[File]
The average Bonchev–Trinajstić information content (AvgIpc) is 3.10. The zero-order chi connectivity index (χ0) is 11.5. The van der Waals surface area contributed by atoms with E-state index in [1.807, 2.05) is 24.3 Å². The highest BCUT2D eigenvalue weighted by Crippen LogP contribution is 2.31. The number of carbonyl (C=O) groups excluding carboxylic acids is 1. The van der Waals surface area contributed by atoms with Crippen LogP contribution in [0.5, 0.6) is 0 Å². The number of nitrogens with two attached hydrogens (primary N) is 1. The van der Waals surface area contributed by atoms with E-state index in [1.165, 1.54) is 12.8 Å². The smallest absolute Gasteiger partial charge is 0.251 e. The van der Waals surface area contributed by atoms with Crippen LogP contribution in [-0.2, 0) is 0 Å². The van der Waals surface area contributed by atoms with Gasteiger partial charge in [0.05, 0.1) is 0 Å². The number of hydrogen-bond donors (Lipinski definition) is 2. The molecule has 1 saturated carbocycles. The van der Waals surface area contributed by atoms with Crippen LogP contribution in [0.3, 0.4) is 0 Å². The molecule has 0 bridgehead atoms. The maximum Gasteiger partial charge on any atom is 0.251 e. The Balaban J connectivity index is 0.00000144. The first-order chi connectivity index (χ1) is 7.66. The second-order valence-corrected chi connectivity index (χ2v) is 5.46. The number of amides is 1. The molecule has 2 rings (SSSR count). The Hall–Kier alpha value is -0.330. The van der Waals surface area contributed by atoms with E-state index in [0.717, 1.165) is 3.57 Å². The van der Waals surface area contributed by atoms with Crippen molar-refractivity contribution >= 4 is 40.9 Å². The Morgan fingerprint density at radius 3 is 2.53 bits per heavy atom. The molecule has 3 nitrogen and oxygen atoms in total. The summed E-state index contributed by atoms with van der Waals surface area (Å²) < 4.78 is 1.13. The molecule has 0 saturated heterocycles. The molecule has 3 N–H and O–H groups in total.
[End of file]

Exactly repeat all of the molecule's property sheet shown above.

The average Bonchev–Trinajstić information content (AvgIpc) is 3.10. The zero-order chi connectivity index (χ0) is 11.5. The van der Waals surface area contributed by atoms with E-state index in [1.807, 2.05) is 24.3 Å². The highest BCUT2D eigenvalue weighted by Crippen LogP contribution is 2.31. The number of carbonyl (C=O) groups excluding carboxylic acids is 1. The van der Waals surface area contributed by atoms with Crippen LogP contribution in [0.5, 0.6) is 0 Å². The number of nitrogens with two attached hydrogens (primary N) is 1. The van der Waals surface area contributed by atoms with E-state index in [1.165, 1.54) is 12.8 Å². The smallest absolute Gasteiger partial charge is 0.251 e. The van der Waals surface area contributed by atoms with Crippen LogP contribution in [-0.2, 0) is 0 Å². The van der Waals surface area contributed by atoms with Gasteiger partial charge in [0.05, 0.1) is 0 Å². The number of hydrogen-bond donors (Lipinski definition) is 2. The molecule has 1 saturated carbocycles. The van der Waals surface area contributed by atoms with Crippen LogP contribution in [0.3, 0.4) is 0 Å². The molecule has 0 bridgehead atoms. The maximum Gasteiger partial charge on any atom is 0.251 e. The Balaban J connectivity index is 0.00000144. The first-order chi connectivity index (χ1) is 7.66. The second-order valence-corrected chi connectivity index (χ2v) is 5.46. The number of amides is 1. The molecule has 2 rings (SSSR count). The Hall–Kier alpha value is -0.330. The van der Waals surface area contributed by atoms with E-state index in [0.717, 1.165) is 3.57 Å². The van der Waals surface area contributed by atoms with Crippen molar-refractivity contribution >= 4 is 40.9 Å². The Morgan fingerprint density at radius 3 is 2.53 bits per heavy atom. The molecule has 3 nitrogen and oxygen atoms in total. The summed E-state index contributed by atoms with van der Waals surface area (Å²) < 4.78 is 1.13. The molecule has 0 saturated heterocycles. The molecule has 3 N–H and O–H groups in total.